“I can share it with my family.” — Amelia Erikson on how baking cupcakes brings her happiness and helps her open up about her mental illness.
Michayla Savitt hangs out with Amelia Erikson, a 2016 psychology and neuroscience graduate of Ithaca College with bipolar II disorder, in Episode 8 of The Scoop on Mental Health. In “Keying into Emotions,” Amelia shares stories about the evolution of her mental illness starting in childhood, and how she devised personal ways of coping without medication—including the happiness she feels when baking cupcakes. “The other great thing about that is I can share it with my family,” she explains. “If I’m in a little bit of a happier mood while baking, it’s a really good time to be talking to them and sort of explaining how I have been feeling.”
“That’s got me through the hardest moments.” — Mental health advocate Dayna Altman on how helping others has helped her deal with her own mental disorders.
In Episode 7 of The Scoop on Mental Health, Michayla travels to Boston to meet Dayna Altman, who’s pursuing a career in public health inspired by the people who helped her through her own mental health challenges. In “Changing the Tape,” Dayna talks about both losing and gaining control with a mental illness, and the multiple advocacy projects that have come out of her experiences. As she tells Michayla: “Planning, helping other people, it’s what drives me, it’s what I love, it’s what I want to do the rest of my life. I think that’s got me through the hardest moments.”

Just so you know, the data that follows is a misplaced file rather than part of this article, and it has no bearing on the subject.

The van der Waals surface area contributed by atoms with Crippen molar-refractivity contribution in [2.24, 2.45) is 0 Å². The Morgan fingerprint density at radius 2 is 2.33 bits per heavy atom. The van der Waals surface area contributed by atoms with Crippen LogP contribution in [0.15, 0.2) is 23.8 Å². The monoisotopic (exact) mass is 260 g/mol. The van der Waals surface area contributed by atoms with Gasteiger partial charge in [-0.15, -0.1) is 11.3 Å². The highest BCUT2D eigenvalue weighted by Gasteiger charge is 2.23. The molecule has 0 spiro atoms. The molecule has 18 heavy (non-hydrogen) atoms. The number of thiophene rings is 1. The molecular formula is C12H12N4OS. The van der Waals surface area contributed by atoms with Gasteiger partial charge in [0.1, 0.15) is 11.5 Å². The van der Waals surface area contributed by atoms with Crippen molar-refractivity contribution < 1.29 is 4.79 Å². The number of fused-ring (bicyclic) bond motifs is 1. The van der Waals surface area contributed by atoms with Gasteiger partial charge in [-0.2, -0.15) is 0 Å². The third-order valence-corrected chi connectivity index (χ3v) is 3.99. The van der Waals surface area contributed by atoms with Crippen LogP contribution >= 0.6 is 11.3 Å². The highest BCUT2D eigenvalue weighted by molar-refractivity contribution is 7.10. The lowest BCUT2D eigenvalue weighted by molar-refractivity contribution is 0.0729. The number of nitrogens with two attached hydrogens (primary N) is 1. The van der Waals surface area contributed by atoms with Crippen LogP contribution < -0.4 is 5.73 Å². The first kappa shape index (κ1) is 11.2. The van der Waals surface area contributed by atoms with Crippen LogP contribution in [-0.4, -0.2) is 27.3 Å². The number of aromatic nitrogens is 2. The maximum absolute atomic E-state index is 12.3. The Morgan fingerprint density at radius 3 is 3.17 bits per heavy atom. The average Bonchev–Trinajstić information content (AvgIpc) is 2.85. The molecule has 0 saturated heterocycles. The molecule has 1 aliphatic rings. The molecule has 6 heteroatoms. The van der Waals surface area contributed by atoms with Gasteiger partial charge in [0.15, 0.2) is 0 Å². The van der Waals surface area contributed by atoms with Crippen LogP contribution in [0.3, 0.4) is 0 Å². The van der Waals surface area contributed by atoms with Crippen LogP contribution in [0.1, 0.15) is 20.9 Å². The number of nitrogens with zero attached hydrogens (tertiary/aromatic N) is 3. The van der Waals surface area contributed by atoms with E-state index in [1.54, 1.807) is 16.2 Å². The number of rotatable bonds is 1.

“I need to talk about it so other people can talk about it.” — Padriac Lillis on writing and performing in a play about suicide.
Episode 6 of Michayla Savitt’s The Scoop on Mental Health features Brooklyn-based artistic director Padriac Lillis, who discusses Hope You Get To Eleven, his play inspired by a former student’s suicide and his own struggle with depression. In “Nobody Talks About This,” Padriac explores the emotional process of bringing the difficult subject matter to the stage. “I have a story to tell, not because it’s my story, because I need to talk about it so other people can talk about it,” he says.
“You’re never not yourself.” — Actor Brooke Shilling on mental health and the art of performing
In Episode 5 of The Scoop on Mental Health, Michayla sits down with Brooke Shilling, an actress who delves into the mental energy and awareness needed when she’s performing. In “Check it at the Door,” Brooke describes the difficulty of putting real life aside when she has a role to play, but how she holds onto her own experiences in that process. “Transformative acting is amazing, but you’re never not yourself,” Brooke says. “We are the sum of our own experiences even when portraying experiences and people that we’re not.”
Actor Brooke Shilling discusses the effect acting has on mental health—it’s not easy to put aside your life when you’re performing, yet holding onto experiences helps her bring real life to her characters.
In Episode 4 of The Scoop on Mental Health podcast, Michayla meets Chris Biehn, who describes how bipolar disorder has affected his quality of life and how he has found the strength to inspire others as a mental health advocate. In “Finding Hope in a Colorless World,” we hear about the onset of Chris’s mental illness, the benefits of being candid about his struggle, and the campaign he launched to promote mood disorders acceptance. “The most meaningful connections are made when we’re vulnerable,” Chris tell us. “Find people you can be vulnerable with, so you can have those really neat, deep, and meaningful friends.”
“Finding Hope in a Colorless World” [Episode 4] Listen Chris Biehn relates how living with bipolar disorder inspires him to help others with their own mental health struggles.